Secrets of the North of Chile: Climate, Tourism and Astronomy

28 May, 2020


When observing the map of Chile, we can immediately notice that it is a long and thin country. However, Chile has 16 regions and 4 of them belong to the northern end of the country. Arica and Parinacota, Atacama, Tarapacá, and Coquimbo keep valuable secrets of astronomy, as well as vegetation and resources that the territory generously offers.

It is Divided in Subzones

The cities of the northern end of Chile are divided in subzones known as ‘Norte Chico’ (Small North) ‘Norte Grande’ (Big North). On the one hand, Norte Grande encompasses the regions of Arica and Parinacota, Tarapacá, Antofagasta and the north of Atacama. They’re all known for their desert climate.

On the other hand, the Norte Chico subzone includes the region of Atacama, Coquimbo and part of the north of Valparaíso. The climate in these areas is semi-arid.

Tourist Spots in the North of Chile

Chile is a country that offers different types of tourist experiences. In the case of the north, its beaches, the Atacama Desert, and the Andean plateaus are some of the favorite tourist spots.

You can explore the Atacama Desert by bike, enjoy the incredible beaches in Iquique and La Serena, or get lost in Lauca National Park, which is located 4,500 meters above sea level and stands out due to its surrounding volcanoes.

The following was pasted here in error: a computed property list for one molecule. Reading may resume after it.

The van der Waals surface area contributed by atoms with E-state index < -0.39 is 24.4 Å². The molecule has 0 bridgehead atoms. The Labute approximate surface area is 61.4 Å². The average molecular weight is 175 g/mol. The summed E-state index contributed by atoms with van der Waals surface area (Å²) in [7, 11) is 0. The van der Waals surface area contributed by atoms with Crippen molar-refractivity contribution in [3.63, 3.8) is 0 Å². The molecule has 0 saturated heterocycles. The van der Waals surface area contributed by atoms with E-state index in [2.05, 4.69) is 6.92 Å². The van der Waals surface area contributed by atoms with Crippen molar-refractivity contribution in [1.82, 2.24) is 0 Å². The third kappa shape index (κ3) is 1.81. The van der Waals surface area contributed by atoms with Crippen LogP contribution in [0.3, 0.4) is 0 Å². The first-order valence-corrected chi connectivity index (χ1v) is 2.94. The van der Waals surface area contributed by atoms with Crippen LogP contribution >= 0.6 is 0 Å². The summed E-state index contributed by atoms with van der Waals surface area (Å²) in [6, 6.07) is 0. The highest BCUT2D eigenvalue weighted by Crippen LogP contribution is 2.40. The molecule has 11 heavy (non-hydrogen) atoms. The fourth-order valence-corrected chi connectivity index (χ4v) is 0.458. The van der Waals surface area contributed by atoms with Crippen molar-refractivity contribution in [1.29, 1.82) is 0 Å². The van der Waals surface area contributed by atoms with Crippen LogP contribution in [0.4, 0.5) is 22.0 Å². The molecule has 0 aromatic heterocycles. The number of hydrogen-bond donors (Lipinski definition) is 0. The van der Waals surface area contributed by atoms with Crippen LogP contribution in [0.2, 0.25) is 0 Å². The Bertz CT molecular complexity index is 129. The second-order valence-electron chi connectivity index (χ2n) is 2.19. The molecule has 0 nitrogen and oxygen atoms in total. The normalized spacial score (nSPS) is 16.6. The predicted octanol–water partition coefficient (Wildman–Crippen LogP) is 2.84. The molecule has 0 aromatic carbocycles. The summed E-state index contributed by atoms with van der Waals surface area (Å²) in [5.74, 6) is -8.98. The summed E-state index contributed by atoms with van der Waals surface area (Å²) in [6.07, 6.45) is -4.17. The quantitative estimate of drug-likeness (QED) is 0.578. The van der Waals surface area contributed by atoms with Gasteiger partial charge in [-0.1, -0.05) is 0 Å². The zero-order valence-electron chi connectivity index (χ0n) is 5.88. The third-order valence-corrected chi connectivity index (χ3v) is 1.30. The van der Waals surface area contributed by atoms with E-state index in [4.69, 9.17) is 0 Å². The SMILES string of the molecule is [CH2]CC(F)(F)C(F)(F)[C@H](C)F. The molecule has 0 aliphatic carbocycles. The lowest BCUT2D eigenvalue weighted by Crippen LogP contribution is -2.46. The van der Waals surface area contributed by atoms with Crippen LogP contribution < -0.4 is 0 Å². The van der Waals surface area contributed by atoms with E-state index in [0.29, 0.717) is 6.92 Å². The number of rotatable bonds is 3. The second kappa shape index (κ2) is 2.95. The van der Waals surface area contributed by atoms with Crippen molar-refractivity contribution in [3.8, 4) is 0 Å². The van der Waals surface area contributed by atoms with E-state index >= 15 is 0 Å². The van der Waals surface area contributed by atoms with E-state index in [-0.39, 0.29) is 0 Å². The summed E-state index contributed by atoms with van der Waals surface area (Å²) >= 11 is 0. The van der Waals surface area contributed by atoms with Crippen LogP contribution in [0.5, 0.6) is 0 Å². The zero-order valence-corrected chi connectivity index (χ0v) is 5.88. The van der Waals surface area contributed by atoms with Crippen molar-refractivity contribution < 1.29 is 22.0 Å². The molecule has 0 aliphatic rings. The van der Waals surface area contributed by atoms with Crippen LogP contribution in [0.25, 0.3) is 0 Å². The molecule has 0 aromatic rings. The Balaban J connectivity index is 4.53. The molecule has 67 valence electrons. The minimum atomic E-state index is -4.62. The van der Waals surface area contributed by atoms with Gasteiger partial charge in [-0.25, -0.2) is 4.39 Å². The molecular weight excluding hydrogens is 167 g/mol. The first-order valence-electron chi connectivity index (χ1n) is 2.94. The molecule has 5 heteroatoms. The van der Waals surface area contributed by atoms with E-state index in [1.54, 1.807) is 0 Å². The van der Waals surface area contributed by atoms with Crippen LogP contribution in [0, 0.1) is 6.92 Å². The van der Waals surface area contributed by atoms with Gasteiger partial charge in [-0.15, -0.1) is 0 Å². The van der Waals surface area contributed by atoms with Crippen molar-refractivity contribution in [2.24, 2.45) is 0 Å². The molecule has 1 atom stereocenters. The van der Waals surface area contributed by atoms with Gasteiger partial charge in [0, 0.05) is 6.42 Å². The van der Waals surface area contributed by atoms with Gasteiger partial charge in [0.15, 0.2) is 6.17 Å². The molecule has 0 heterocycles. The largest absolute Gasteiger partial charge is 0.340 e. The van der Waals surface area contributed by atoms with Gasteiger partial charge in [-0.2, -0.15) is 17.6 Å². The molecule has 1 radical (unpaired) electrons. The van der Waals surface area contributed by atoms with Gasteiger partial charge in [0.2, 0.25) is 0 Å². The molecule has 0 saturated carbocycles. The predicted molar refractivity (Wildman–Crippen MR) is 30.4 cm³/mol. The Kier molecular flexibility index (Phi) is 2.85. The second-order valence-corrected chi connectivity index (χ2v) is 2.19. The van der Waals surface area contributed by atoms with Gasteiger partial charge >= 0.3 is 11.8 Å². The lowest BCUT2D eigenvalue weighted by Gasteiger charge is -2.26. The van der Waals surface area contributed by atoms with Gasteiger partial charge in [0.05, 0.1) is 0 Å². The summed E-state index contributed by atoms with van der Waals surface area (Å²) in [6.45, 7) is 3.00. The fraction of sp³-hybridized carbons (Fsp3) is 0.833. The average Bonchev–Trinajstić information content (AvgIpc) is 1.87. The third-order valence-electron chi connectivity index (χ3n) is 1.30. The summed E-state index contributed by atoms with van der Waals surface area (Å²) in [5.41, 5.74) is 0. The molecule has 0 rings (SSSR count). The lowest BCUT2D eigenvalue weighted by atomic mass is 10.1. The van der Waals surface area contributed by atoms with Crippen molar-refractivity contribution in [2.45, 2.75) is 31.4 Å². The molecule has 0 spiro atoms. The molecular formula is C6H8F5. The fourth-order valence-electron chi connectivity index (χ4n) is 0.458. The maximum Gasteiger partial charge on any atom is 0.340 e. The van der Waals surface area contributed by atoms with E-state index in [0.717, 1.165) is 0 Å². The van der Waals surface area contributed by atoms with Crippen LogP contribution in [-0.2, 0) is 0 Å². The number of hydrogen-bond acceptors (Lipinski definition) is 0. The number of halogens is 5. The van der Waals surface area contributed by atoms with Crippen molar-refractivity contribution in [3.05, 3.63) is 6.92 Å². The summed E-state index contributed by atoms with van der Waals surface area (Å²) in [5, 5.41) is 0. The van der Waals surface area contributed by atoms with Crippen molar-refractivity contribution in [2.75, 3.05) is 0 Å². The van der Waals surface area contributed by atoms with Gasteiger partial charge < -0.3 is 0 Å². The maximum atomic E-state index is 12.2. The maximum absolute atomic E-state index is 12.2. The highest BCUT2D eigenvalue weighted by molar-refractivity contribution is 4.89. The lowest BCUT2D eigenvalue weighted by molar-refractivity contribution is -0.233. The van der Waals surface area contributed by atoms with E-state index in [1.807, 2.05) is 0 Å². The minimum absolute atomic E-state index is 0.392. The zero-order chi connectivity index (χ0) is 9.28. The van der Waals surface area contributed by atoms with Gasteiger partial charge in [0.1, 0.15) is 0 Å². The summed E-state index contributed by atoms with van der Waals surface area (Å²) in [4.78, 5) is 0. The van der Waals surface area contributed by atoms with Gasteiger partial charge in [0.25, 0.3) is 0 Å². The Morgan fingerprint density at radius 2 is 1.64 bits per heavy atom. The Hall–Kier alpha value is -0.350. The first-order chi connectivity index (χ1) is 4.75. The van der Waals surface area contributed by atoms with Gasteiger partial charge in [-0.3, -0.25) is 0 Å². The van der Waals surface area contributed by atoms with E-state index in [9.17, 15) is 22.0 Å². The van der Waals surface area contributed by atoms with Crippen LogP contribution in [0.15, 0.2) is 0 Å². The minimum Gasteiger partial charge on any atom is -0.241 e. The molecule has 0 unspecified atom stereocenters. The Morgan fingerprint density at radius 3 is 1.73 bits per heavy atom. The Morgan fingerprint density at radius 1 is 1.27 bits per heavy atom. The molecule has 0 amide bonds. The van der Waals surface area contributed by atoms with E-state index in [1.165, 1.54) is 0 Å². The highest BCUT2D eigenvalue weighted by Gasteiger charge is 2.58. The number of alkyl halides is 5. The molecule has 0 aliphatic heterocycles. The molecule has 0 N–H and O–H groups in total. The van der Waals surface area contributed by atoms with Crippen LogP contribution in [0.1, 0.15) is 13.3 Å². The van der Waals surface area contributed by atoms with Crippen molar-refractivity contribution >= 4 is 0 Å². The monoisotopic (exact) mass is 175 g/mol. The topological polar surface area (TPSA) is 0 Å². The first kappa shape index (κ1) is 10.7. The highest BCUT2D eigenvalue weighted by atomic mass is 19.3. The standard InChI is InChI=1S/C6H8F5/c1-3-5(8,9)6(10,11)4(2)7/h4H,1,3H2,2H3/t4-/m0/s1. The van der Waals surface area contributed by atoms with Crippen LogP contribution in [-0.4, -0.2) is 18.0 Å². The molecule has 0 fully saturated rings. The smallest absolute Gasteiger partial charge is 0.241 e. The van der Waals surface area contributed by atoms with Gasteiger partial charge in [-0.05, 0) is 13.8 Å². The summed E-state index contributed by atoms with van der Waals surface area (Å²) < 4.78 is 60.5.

In Iquique you can enjoy the colorful dance show that is part of the Tirana, an iconic festivity that celebrates the customs and traditions of the north.

Astronomy: A Must in the North of Chile

Wherever you are, you’ll be able to enjoy a starry sky at its best. The north of Chile is recognized to have one of the cleanest skies worldwide, especially in the Atacama Desert. Due to this, the area has been chosen as the perfect scenario of study for scientists and astronomers from all over the world.

What most people don’t know is that during certain days, the observatories are open to anyone who’s interested in visiting them. Among them, you can find Cerro Tololo in the Coquimbo region, La Silla Observatory in the Atacama region, and ALMA in Antofagasta.

Chile, a Source of Energy

Did you know that northern Chile has the biggest solar incidence in the world, particularly the Atacama Desert? (Source: Generadoras de Chile).

The northern area has developed successful projects of Solar Power Energy. Moreover, the Coquimbo region is recognized due to its wind power park. Nowadays, the north of Chile is an incredible source of renewable energy.

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